US Secretary of State Condoleezza Rice visits Turkey on Friday in a bid to dissuade Ankara from launching a cross-border military strike against Kurdish rebels in northern Iraq.
Turkey accuses the regional Kurdish government in northern Iraq of harbouring and aiding fighters from the separatist Kurdistan Workers' Party (PKK).
Both Baghdad and Washington strongly oppose any unilateral Turkish action in northern Iraq on the grounds that it would destabilise the only relatively calm region of the war-torn country.
The PKK uses bases in the mountainous region for cross-border attacks as part of its 23-year campaign for self-rule in Turkey's mainly Kurdish southeast.
Turkey has reportedly massed up to 100,000 troops on the border with Iraq and has threatened a military incursion to strike at the PKK bases unless Baghdad and Washington make good on promises to crack down on the rebels.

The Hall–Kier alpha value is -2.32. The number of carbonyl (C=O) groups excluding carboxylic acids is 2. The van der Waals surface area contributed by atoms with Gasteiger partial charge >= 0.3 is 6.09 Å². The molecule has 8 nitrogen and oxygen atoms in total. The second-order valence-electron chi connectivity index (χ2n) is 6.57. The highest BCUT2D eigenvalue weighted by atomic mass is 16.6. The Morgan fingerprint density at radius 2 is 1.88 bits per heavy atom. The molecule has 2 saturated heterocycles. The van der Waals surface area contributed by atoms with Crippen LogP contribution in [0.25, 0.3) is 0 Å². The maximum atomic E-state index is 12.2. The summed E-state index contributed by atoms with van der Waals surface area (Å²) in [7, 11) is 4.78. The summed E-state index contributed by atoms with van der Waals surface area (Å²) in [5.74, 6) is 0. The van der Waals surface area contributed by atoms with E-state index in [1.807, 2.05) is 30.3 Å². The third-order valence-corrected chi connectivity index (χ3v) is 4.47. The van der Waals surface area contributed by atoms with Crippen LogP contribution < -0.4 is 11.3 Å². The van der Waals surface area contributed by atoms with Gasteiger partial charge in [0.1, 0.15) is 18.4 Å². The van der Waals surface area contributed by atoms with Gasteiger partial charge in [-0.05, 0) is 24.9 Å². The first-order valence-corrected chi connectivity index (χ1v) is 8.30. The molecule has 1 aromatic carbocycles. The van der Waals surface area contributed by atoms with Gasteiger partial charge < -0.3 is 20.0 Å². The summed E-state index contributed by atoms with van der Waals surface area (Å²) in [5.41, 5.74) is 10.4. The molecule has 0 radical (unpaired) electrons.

The White House has offered Ankara "actionable intelligence" on the PKK.
Iranian Foreign Minister Manouchehr Mottaki arrived in Ankara on Thursday night to meet Turkish Foreign Minister Ali Babacan, one day after Baghdad appealed for Tehran's help to defuse the crisis.
Rice, Mottaki, UN Secretary General Ban Ki-moon and Iraqi Prime Minister Nuri al-Maliki are all scheduled to attend a ministerial conference of Iraq's neighbours and major Western powers in Istanbul today and Saturday.
"We have no time to lose. All instruments -- diplomatic, political, socio-cultural and military -- are on the table," Babacan said, adding that Ankara might opt to restrict flights to northern Iraq.